guys were trying to maintain this kind of ball of mud. So they said let's work
together so that we can make something better than each one of us individually
could make on our own.' Making decisions and documenting them in public became a
very important part of this ethos, as the developers wanted to make sure that the
same thing could never happen again.
3. Education and the ODM
What are the implications of the ODM for higher and further education? At first
it may seem that its most likely impact would be on the way in which e-learning,
research and business systems software is developed. But the ODM way of working
can be expanded beyond software. Juan Mateos Garcia and W. Edward Steinmueller,
from the Science and Technology Policy Research Unit at Sussex University
(SPRU) at the time of writing, note
that: 'The broader relevance ... is the possibility that it might be a model that
is applicable to a much broader range of activities involving the creation of
common or public information goods' (Garcia and Steinmueller, 2003). They argue
that the Internet provides the capability to assemble large virtual communities
that can support collective endeavour and that these endeavours need not be limited
to software. They suggest different ways in which open development methods can be
used for collective authoring, research projects and collaborative collection of
information. This takes open source beyond the crafting and distribution of code
and into the realms of new ways to undertake innovation.
For Gianugo, the ODM presents a significant challenge to education, which he
argues is in danger of missing out on the opportunities offered by the open
development method. He agrees that this goes far beyond the way in which
software is developed for research, e-learning or administration projects. It
also has implications for the ways in which universities create new knowledge.
4. A new research model
Gianugo points out that the existing research model of dissemination through peer-
reviewed journal-paper publication (and academic reward schemes based on these
outputs) may need to be reviewed in the light of recent developments. He says:
'The problem is that this research model is clearly colliding with what the
collaboration world is telling us. There is a risk of becoming less relevant.'
Universities have to do much more to encourage reach-out
from their research work, to engage the wider public and, most importantly, to
allow others to build on what they have achieved. Continuing with traditional
communication routes means that important research material may not see the light of
day, experimental data may not be shared and software projects might become what
he calls 'abandon-ware'. This is especially true of research projects that make
use of code, which should be developed using the same development environments
and source code versioning systems as open source code anyway. It is a short
step to opening this up to others. He says: 'I can't imagine anyone doing any
serious [software engineering] work without software configuration, versioning
tools and so forth and so at that point, since you need it anyway, why not do it
using the open methods?'
5. A way forward?
For Gianugo, there is merit in exploring ways in which experimental data and early
research results could be shared before formal publication. If this is seen as a
bridge too far, then he suggests that institutions experiment with an internal
community of researchers that uses the open development method. He goes further,
though, arguing that this needs to be tackled strategically and that the way in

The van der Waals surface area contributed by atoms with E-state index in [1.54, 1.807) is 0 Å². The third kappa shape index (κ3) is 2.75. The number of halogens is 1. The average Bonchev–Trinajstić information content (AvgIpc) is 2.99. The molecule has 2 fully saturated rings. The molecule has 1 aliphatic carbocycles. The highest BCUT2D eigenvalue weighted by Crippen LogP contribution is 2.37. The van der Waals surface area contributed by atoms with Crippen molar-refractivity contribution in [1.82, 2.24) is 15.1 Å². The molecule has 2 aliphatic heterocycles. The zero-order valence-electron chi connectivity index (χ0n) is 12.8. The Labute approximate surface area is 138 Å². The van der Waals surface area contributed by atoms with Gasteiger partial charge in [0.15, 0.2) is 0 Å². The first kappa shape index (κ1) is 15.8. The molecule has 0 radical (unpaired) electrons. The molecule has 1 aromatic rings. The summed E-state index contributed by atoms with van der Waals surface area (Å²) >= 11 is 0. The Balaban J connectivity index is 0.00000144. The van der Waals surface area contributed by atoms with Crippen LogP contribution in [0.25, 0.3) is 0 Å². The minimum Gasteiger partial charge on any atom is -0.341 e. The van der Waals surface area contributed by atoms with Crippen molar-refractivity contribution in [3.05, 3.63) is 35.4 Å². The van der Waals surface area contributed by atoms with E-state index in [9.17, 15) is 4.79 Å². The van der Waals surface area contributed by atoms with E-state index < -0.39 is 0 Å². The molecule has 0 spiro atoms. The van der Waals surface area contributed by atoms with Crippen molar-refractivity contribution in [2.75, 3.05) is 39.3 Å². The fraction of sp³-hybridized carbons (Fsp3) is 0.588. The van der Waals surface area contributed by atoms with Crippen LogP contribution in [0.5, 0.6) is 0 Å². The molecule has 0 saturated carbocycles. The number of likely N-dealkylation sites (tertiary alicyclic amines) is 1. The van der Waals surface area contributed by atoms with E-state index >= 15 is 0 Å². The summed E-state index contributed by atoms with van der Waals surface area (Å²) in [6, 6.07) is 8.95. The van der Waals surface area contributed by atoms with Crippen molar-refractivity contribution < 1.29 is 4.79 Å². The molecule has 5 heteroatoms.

which academic reward is distributed needs to be rethought. There should be more
interest in widening the peer-review process to reach out from the university
world. He says: 'On the strategic side, if the whole rating system, star
ratings, is broken, well let's fix it. The Internet is paving the way for an
entirely new recognition system, an entirely new ranking system. I don't see why
the Internet shouldn't be harvested to sort of rate whether a researcher is
doing a good job in terms of out-reach.'
Gianugo also argues that researchers need to make more use of the tools and
techniques that are now common in open source development. He says: 'Forums,
mailing lists, the whole idea is that here is the source code, here is the
repository, so everything goes there and by the way here is a Wiki attached to
it and a mailing list. It doesn't really matter if no one subscribes to it [at
first], but eventually there will be someone willing to do that and I would say
education needs to make more use of these tools.' Andrew Savory, Open
Source Manager for the LiMo Foundation, warns, however, that the quality of this
kind of support infrastructure has to be high. He says: 'I've worked in some
environments where the checklist had been done - licence, wikis, mailing lists,
code repository, issue tracker – but the infrastructure put in place was simply
not up to scratch. This can kill a community before it has a chance to
6. Towards a long-term solution
Introducing the ODM to the education world may, however, be a significant
challenge. Andrew advises that education needs to understand the benefits and
drawbacks of the ODM and to work hard to determine when and where it's most
appropriate to use it. He also notes that: 'It takes a particular type of
person, and not everyone can cope well with the mindset required.' Gianugo
thinks that this will require long-term thinking and he argues that the key
might be to focus efforts on training the next generation of researchers and
education-based code developers in the new techniques. He cites the Google
Summer of Code initiative as one example to follow.
The Open Development Method offers a new way of developing both software and
other knowledge-related products. Its focus on openness and community should
chime with the general ethos of education and it presents a significant
opportunity to develop more sustainable knowledge products and avoid
'abandon-ware'. But changing the requisite educational working practices is a
long-term process that requires commitment and planning. Even when education
really wants to change it will need help in understanding the lessons learned
from open source software development. It appears that the challenge is as much
to the open source community to offer this kind of help as it is to education
itself to change.
CAPRA, E. & WASSERMAN, A. (2008) A Framework for Evaluating Managerial
Styles in Open Source Projects. IN RUSSO, B. (Ed.) Open Source
Development, Communities and Quality. Milano, Italy, Springer.
GARCIA, J. & STEINMUELLER, E. (2003) The Open Source Way of Working: a
New Paradigm for the Division of Labour in Software Development. SPRU
Electronic Working Paper Series. University of Sussex.
8. Further reading
Related information from OSS Watch:
This document is © Intelligent Content 2009.